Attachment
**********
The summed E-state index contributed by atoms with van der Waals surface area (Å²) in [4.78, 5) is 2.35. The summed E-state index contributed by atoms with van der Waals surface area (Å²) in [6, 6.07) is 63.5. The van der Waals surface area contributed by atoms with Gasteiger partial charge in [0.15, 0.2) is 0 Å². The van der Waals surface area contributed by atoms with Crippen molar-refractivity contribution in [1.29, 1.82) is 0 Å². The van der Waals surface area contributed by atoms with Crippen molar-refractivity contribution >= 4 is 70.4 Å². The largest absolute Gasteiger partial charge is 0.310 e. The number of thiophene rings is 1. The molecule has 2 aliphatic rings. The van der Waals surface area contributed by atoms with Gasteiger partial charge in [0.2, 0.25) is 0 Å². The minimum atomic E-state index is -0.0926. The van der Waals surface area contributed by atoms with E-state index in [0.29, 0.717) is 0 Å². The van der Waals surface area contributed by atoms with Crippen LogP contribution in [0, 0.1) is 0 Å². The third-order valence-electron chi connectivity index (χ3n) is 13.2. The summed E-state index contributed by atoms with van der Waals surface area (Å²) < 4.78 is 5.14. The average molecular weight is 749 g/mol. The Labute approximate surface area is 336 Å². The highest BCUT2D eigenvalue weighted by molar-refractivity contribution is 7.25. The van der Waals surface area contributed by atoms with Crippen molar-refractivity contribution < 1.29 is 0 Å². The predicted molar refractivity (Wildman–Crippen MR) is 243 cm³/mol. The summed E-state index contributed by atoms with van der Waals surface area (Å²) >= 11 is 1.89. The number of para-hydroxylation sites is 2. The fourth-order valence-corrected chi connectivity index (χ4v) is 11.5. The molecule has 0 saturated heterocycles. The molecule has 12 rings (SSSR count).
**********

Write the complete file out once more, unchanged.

The summed E-state index contributed by atoms with van der Waals surface area (Å²) in [4.78, 5) is 2.35. The summed E-state index contributed by atoms with van der Waals surface area (Å²) in [6, 6.07) is 63.5. The van der Waals surface area contributed by atoms with Gasteiger partial charge in [0.15, 0.2) is 0 Å². The van der Waals surface area contributed by atoms with Crippen molar-refractivity contribution in [1.29, 1.82) is 0 Å². The van der Waals surface area contributed by atoms with Crippen molar-refractivity contribution >= 4 is 70.4 Å². The largest absolute Gasteiger partial charge is 0.310 e. The number of thiophene rings is 1. The molecule has 2 aliphatic rings. The van der Waals surface area contributed by atoms with Gasteiger partial charge in [0.2, 0.25) is 0 Å². The minimum atomic E-state index is -0.0926. The van der Waals surface area contributed by atoms with E-state index in [0.29, 0.717) is 0 Å². The van der Waals surface area contributed by atoms with Crippen LogP contribution in [0, 0.1) is 0 Å². The third-order valence-electron chi connectivity index (χ3n) is 13.2. The summed E-state index contributed by atoms with van der Waals surface area (Å²) < 4.78 is 5.14. The average molecular weight is 749 g/mol. The Labute approximate surface area is 336 Å². The highest BCUT2D eigenvalue weighted by molar-refractivity contribution is 7.25. The van der Waals surface area contributed by atoms with Crippen molar-refractivity contribution < 1.29 is 0 Å². The predicted molar refractivity (Wildman–Crippen MR) is 243 cm³/mol. The summed E-state index contributed by atoms with van der Waals surface area (Å²) >= 11 is 1.89. The number of para-hydroxylation sites is 2. The fourth-order valence-corrected chi connectivity index (χ4v) is 11.5. The molecule has 0 saturated heterocycles. The molecule has 12 rings (SSSR count).